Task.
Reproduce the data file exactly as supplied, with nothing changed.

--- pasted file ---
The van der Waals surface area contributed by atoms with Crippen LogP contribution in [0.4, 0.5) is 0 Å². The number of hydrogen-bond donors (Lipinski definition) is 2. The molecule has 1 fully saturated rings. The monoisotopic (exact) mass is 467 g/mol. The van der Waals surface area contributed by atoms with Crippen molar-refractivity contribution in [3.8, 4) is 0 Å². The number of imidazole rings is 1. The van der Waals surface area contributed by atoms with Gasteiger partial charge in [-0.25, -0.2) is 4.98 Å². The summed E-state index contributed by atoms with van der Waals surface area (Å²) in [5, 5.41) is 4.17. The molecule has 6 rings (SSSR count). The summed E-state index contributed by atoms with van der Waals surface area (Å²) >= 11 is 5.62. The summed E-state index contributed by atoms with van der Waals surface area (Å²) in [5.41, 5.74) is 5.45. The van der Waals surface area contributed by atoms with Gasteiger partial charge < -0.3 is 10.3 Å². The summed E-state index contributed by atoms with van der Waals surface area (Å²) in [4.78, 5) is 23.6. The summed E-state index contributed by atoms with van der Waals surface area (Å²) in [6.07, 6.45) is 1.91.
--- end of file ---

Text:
The van der Waals surface area contributed by atoms with Crippen LogP contribution in [0.4, 0.5) is 0 Å². The number of hydrogen-bond donors (Lipinski definition) is 2. The molecule has 1 fully saturated rings. The monoisotopic (exact) mass is 467 g/mol. The van der Waals surface area contributed by atoms with Crippen molar-refractivity contribution in [3.8, 4) is 0 Å². The number of imidazole rings is 1. The van der Waals surface area contributed by atoms with Gasteiger partial charge in [-0.25, -0.2) is 4.98 Å². The summed E-state index contributed by atoms with van der Waals surface area (Å²) in [5, 5.41) is 4.17. The molecule has 6 rings (SSSR count). The summed E-state index contributed by atoms with van der Waals surface area (Å²) >= 11 is 5.62. The summed E-state index contributed by atoms with van der Waals surface area (Å²) in [5.41, 5.74) is 5.45. The van der Waals surface area contributed by atoms with Gasteiger partial charge < -0.3 is 10.3 Å². The summed E-state index contributed by atoms with van der Waals surface area (Å²) in [4.78, 5) is 23.6. The summed E-state index contributed by atoms with van der Waals surface area (Å²) in [6.07, 6.45) is 1.91.